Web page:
Some recent overtime lawsuits are setting precedent as employees are finding out more about their legal rights regarding overtime pay. This is resulting in more overtime lawsuits being filed each year.
In a recent suit against the City of Chicago, a police officer alleges he was denied overtime pay for the time he spent during off hours on his blackberry tending to work related issues. The Northern District of Illinois will decide later in the year whether or not such time constitutes “hours worked”.
If this suit is successful, there will have to be additions made to how employers track this sort of overtime, further defining what work is and no doubt, other cases of this nature will be filed as the word gets out.
The Fair Labor Standards Act (FLSA) is the federal standard to which all employers are to calculate overtime pay. It defines who is “exempt” from receiving overtime, and allows for 1.5 times the regular rate of pay for any hours worked over 40 hours per week for those workers who are “non-exempt”.
Employers are frequently misclassifying employees as “exempt” to avoid FLSA overtime payments, and the ones who are getting caught are being held legally responsible for the wage payments owed to their employees.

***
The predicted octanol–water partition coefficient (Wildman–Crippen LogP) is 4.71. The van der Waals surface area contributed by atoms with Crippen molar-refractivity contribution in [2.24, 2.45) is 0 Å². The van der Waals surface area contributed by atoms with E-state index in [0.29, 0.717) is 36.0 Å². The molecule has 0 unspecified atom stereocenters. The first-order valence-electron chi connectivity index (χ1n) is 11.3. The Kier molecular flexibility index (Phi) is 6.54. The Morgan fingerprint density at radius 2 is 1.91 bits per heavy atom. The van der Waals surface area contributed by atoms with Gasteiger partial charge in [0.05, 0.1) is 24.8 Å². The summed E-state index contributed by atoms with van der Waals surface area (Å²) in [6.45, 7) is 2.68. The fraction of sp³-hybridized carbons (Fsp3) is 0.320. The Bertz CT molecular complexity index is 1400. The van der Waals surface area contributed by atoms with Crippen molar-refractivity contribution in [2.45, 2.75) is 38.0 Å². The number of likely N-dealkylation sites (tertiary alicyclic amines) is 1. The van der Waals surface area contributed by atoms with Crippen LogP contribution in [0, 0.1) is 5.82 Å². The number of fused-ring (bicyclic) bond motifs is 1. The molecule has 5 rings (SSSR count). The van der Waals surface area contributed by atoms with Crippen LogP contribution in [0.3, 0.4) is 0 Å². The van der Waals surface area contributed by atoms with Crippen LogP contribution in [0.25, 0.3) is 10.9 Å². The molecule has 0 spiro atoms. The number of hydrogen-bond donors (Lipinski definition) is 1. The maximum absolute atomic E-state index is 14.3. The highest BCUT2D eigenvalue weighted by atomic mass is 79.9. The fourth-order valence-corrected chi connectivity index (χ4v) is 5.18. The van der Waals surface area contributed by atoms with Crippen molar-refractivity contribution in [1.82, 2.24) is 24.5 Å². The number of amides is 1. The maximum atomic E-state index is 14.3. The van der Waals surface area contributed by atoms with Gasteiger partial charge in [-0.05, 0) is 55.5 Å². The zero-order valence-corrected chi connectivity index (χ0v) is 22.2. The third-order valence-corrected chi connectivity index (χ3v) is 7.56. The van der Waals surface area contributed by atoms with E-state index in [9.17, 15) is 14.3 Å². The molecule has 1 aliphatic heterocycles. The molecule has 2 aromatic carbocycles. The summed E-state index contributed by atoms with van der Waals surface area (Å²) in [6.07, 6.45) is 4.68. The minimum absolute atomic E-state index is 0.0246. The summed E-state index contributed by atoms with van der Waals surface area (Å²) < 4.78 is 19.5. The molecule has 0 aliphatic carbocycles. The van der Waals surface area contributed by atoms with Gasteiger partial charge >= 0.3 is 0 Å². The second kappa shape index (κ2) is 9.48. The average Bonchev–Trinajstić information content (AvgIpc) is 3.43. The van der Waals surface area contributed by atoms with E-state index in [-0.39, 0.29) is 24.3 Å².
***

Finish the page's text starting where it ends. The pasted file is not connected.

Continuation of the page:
In the recent case of Willix et at v. HealthFirst, Inc. et al, HMO outside sales and marketing representatives sued HealthFirst, alleging the company misclassified the employees as exempt under the outside salespeople exemption set forth under national and state overtime laws.
The marketing reps were able to prove that they did not meet exemption requirements on the premise that they do not “make sales” or “obtain contracts”. Rather, the employees spent well over 40 hours a week signing up Medicaid-eligible people for free health insurance programs. HealthFirst settled, paying out 7.7 million dollars in back wages, fines, and attorney fees.
Overtime law is complex and can vary from state to state, and these laws are always changing. Employers are making big mistakes which lead to costly overtime lawsuits. If you feel you have been denied overtime pay for any reason, contact an overtime lawyer who knows these laws and will fight for the overtime pay you deserve.